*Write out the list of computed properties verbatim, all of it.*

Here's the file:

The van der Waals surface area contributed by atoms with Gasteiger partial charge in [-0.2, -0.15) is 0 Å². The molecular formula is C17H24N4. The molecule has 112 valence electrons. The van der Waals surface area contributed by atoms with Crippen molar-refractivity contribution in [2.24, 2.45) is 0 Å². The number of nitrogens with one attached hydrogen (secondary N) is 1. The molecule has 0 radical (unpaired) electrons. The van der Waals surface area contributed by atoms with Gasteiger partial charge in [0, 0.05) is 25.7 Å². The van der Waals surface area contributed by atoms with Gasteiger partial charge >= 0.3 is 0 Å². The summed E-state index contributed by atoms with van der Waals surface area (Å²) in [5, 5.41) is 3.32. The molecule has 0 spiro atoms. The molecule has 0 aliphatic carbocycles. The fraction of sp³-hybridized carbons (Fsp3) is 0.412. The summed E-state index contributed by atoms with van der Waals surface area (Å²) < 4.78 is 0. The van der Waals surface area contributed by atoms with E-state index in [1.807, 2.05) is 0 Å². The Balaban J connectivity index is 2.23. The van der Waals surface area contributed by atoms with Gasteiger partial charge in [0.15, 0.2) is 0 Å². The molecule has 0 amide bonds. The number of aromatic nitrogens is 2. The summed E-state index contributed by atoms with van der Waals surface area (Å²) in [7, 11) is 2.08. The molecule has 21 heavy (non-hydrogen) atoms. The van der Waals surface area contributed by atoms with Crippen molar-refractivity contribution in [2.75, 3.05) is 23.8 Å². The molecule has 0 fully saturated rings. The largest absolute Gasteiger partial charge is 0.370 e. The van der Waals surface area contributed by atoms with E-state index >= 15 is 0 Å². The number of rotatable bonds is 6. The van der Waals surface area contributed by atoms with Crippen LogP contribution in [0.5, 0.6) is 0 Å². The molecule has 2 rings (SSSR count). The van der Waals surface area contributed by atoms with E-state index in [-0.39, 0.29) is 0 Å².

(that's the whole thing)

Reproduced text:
The van der Waals surface area contributed by atoms with Gasteiger partial charge in [-0.2, -0.15) is 0 Å². The molecular formula is C17H24N4. The molecule has 112 valence electrons. The van der Waals surface area contributed by atoms with Crippen molar-refractivity contribution in [2.24, 2.45) is 0 Å². The number of nitrogens with one attached hydrogen (secondary N) is 1. The molecule has 0 radical (unpaired) electrons. The van der Waals surface area contributed by atoms with Gasteiger partial charge in [0, 0.05) is 25.7 Å². The van der Waals surface area contributed by atoms with Gasteiger partial charge >= 0.3 is 0 Å². The summed E-state index contributed by atoms with van der Waals surface area (Å²) in [5, 5.41) is 3.32. The molecule has 0 spiro atoms. The molecule has 0 aliphatic carbocycles. The fraction of sp³-hybridized carbons (Fsp3) is 0.412. The summed E-state index contributed by atoms with van der Waals surface area (Å²) < 4.78 is 0. The van der Waals surface area contributed by atoms with E-state index in [1.807, 2.05) is 0 Å². The Balaban J connectivity index is 2.23. The van der Waals surface area contributed by atoms with Gasteiger partial charge in [0.15, 0.2) is 0 Å². The molecule has 0 amide bonds. The number of aromatic nitrogens is 2. The summed E-state index contributed by atoms with van der Waals surface area (Å²) in [7, 11) is 2.08. The molecule has 21 heavy (non-hydrogen) atoms. The van der Waals surface area contributed by atoms with Crippen molar-refractivity contribution in [2.75, 3.05) is 23.8 Å². The molecule has 0 fully saturated rings. The largest absolute Gasteiger partial charge is 0.370 e. The van der Waals surface area contributed by atoms with E-state index >= 15 is 0 Å². The number of rotatable bonds is 6. The van der Waals surface area contributed by atoms with Crippen LogP contribution in [0.5, 0.6) is 0 Å². The molecule has 2 rings (SSSR count). The van der Waals surface area contributed by atoms with E-state index in [-0.39, 0.29) is 0 Å².